A Journey Through John | Re-direct | John 8.7-10| Movementministriesblog.com

by | Mar 16, 2019

“But Jesus bent down and started to write on the ground with his finger. When they kept on questioning him, he straightened up and said to them, “Let any one of you who is without sin be the first to throw a stone at her.” Again he stooped down and wrote on the ground.At this, those who heard began to go away one at a time, the older ones first, until only Jesus was left, with the woman still standing there. 10 Jesus straightened up and asked her, “Woman, where are they? Has no one condemned you?”11 “No one, sir,” she said. “Then neither do I condemn you,” Jesus declared. “Go now and leave your life of sin.” John 8.7-10

Whenever I read this, as I have dozens of times, I am always fascinated (as many of you are as well) about what Jesus was writing in the ground that day. Here was the Teacher faced by accusers trying to trap him, with a barely clad woman standing in shock before him, in the shadow of God’s holy Temple. And when posed with a very pointed question about he Law of Moses and if they should stone this woman- Jesus does nothing. Brilliant, really.

Jesus knows the hearts of these Jews were wicked. They weren’t seeking to obey the Law of Moses or care for the needs of the sinful woman at their feet. Their only desire was to destroy Jesus and thus make themselves feel better about their own meager existence and “practice” of the Law of God.

And so Jesus, seeing no other way out changes the narrative. Rather than fighting, rebuking or correcting with stinging words of truth, he bends down and writes on the ground. What he was writing was less important shifting the focus from the half naked woman in her shame, to himself. For this is what God truly does with our sin — He bares its’ shame. Upon the cross, bloodied and bruised, he who knew no sin became sin for us. He bent down, wrote on the ground, and distracted the hateful, angry men from their primary target. (Besides, he was the judge, not them.)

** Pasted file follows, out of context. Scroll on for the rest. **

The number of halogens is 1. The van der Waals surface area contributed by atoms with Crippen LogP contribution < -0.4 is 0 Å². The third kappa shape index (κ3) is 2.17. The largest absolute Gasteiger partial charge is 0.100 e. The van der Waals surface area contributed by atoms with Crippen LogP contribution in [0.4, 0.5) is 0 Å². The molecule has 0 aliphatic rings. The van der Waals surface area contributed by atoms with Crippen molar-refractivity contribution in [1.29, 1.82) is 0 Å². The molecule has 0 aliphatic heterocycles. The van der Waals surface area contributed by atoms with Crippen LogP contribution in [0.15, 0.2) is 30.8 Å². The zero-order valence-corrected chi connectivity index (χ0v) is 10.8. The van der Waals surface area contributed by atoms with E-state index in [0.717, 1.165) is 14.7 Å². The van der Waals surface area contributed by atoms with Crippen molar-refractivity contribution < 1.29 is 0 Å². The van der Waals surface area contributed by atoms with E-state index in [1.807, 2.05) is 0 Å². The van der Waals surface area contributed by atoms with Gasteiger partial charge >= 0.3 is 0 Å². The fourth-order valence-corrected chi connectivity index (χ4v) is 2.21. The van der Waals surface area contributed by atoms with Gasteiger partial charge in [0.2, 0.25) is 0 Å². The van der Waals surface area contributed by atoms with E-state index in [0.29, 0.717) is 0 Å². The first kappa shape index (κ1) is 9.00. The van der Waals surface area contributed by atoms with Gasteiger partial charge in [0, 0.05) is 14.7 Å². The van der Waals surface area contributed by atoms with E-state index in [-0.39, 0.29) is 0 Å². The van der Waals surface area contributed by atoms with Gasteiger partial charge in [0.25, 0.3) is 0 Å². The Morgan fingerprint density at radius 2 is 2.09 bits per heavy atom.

Yet Jesus doesn’t stop there. He stands up and tells them, “He who is without sin throw the first stone.” Then he returns to his dirt doodling. The men awaken to their own sin and they begin to go away “one at a time, the older ones first, until only Jesus was left, with the woman still standing there.” Jesus straightened up and asks the woman, “Where are your accusers?” To which she responds, “There is no one, sir.” “Neither do I condemn you. Go and leave your life of sin.” Epic.

If Jesus had only said, “Neither do I condemn you,” then we might still have an excuse to sin. But he doesn’t condemn because he gives us (the woman specifically in this instance) the chance to change, to leave her sin, to walk in newness of life. You can bet from that day on she took note of Jesus, what he said and what he taught.

Jesus became sin for us. He changes the narrative, he takes on our shame. He doesn’t allow us to remain in our sin but shifts the focus to redemption and renewal.

This is good news! Let us go and leave our own lives of sin and walk towards the Savior. You will never be sorry you did.

“O Lord God, you are good. In the midst of my brokenness I find relief. I love how you deal with sinners, not accepting their sin but giving opportunities for forgiveness. I praise you for being a God who cares for humanity. You don’t command us to serve you but loving woo us into your presence. Come now, Holy Spirit, make your way into my heart. Help me be the person you have called me to be who seeks holiness and total sanctification. For you are good and your love endures forever.” Amen